In The Washington Post this Sunday, Senior Editor Katherine Mangu-Ward explains why we should stop worrying and learn to love online education for K-12 kids:
Deep within America's collective consciousness, there is a little red schoolhouse. Inside, obedient children sit in rows, eagerly absorbing lessons as a kind, wise teacher writes on the blackboard. Shiny apples are offered as tokens of respect and gratitude.
The reality of American education is often quite different. Beige classrooms are filled with note-passers and texters, who casually ignore teachers struggling to make it to the end of the 50-minute period. Smart kids are bored, and slower kids are left behind. Anxiety about standardized tests is high, and scores are consistently low. National surveys find that parents despair over the quality of education in the United States—and they're right to, as test results confirm again and again.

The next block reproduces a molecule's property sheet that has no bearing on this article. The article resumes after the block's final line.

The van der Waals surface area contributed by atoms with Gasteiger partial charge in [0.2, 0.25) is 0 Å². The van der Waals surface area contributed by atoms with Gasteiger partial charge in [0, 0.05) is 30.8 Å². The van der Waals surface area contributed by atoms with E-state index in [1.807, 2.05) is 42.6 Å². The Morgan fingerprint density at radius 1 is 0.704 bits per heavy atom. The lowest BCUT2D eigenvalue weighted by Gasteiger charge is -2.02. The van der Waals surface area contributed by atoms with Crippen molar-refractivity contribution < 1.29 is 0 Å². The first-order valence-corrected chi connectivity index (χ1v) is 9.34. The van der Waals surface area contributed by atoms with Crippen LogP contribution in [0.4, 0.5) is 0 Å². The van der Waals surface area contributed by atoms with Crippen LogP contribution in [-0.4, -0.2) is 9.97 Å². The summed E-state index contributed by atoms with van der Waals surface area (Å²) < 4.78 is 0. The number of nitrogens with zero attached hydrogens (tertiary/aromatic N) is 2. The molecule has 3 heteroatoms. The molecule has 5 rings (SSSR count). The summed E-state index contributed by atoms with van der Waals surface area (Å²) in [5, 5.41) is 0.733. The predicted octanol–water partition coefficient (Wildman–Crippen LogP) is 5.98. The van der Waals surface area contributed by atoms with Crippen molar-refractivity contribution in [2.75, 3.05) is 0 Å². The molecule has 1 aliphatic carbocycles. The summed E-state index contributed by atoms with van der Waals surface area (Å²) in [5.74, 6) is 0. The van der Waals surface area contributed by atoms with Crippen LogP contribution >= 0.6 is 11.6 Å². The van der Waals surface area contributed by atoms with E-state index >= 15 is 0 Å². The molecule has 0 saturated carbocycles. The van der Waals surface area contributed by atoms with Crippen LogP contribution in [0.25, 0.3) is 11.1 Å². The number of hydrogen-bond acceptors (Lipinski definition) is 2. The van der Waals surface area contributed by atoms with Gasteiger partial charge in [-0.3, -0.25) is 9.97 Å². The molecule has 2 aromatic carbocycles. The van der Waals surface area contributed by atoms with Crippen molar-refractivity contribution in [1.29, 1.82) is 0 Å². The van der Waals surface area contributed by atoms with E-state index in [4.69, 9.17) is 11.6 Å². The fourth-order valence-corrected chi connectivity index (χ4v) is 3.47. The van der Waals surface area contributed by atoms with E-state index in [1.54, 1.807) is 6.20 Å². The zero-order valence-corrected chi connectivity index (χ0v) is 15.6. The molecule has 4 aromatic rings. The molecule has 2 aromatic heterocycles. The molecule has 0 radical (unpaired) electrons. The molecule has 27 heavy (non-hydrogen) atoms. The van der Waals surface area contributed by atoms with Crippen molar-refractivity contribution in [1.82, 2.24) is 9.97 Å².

But just as most Americans disapprove of congressional shenanigans while harboring some affection for their own representative, parents tend to say that their child's teacher is pretty good. Most people have mixed feelings about their own school days, but our national romance with teachers is deep and long-standing. Which is why the idea of kids staring at computers instead of teachers makes parents and politicians extremely nervous.
However, it's time to take online education seriously—because we've tried everything else.